Summary of Substitute Bill:
The sales and use tax exemption for machinery and equipment (M&E) is clarified to only apply with respect to businesses that are taxed under the manufacturing category for business and occupation tax. The exemption does not apply to M&E used for activities within the purview of a utility business, i.e., distributing electricity, providing water and sewer services, distributing natural gas, etc. However, M&E used by a wastewater treatment facility to process class B biosolids into biosolids meeting class A or exceptional quality standards would qualify for the exemption. It is also clarified that the M&E exemption does not apply to the state and its departments and institutions.
A stand-alone sales and use tax exemption for M&E is provided for public research institutions using the M&E as part of a research and development operation. The exemption also applies to installation, repair, and other services related to the M&E. The following institutions would be eligible for the exemption: University of Washington, Washington State University, Western Washington University, Central Washington University, Eastern Washington University, and The Evergreen State College. Any public research institution claiming the exemption is required to file an annual survey with the Department of Revenue providing employment-related information for the prior calendar year, the general areas of research and development where exempt M&E is used, and the amount of the tax exemption claimed in the prior calendar year. The exemption expires July 1, 2016.
The bill applies retroactively to open assessment periods as well as prospectively.
Substitute Bill Compared to Original Bill:
A July 1, 2016, expiration date is added to the stand-alone sales and use tax exemption for public research institutions.
Fiscal Note: Available.
Effective Date of Substitute Bill: The bill contains an emergency clause and takes effect immediately.
Staff Summary of Public Testimony:
(In support) This comes out of recent litigation over the Brightwater treatment plant in King County. This bill preserves the tax exemption for the processes that create exceptional biosolid products. However, the bill would disallow the exemption for traditional utility-type activities. All public universities would get a separate exemption for machinery and equipment (M&E) used in their research and development operations.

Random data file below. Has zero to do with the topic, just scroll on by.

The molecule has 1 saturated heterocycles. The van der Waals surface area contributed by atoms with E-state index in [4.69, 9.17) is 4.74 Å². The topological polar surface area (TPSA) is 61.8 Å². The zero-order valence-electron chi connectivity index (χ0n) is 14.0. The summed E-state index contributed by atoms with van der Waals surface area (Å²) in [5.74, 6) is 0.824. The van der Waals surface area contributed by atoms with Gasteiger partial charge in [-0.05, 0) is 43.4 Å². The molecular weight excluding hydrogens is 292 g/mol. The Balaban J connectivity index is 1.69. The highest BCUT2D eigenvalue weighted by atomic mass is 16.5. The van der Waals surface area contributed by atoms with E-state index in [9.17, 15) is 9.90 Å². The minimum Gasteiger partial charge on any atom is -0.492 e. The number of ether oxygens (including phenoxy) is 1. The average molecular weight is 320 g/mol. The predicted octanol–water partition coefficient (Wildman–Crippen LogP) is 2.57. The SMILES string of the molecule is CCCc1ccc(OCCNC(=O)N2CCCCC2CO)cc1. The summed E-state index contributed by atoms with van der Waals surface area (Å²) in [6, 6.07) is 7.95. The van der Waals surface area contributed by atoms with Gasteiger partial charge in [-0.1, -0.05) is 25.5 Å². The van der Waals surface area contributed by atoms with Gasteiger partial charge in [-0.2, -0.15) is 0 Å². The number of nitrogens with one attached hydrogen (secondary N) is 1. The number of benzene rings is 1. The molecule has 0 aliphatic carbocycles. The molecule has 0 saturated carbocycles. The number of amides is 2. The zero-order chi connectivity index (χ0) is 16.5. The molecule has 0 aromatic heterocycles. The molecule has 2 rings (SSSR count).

(With concerns) New technologies to treat water and produce biosolids sometimes do not pencil out initially so we need every option available. We support the sales tax exemption for public university research and development operations. It is certainly the right of the Legislature to establish prospective policy, but the retroactive component makes it more of a budget issue than a policy issue. Extending this type of incentive to capital intensive activities can lead to a net positive for the state.
(Opposed) Protecting public health and enhancing the environment are primary objectives of the King County waste water division. This is achieved by creating resources from waste water. We treat over 300 million gallons of reclaimed water. The M&E exemption has been an important tool for us in promoting our investment and creating green jobs. The exemption has been granted for existing facilities. The state has encouraged the production of reclaimed water and biosolids for years. We are asking that the bill be amended so it applies only prospectively and not retroactively.
Persons Testifying: (In support) Drew Shirk, Department of Revenue.
(With concerns) Amber Carter, Association of Washington Business; and Ed Thorpe, Coalition for Clean Water.
(Opposed) Pam Elardo, King County Wastewater Treatment Division.
Persons Signed In To Testify But Not Testifying: None.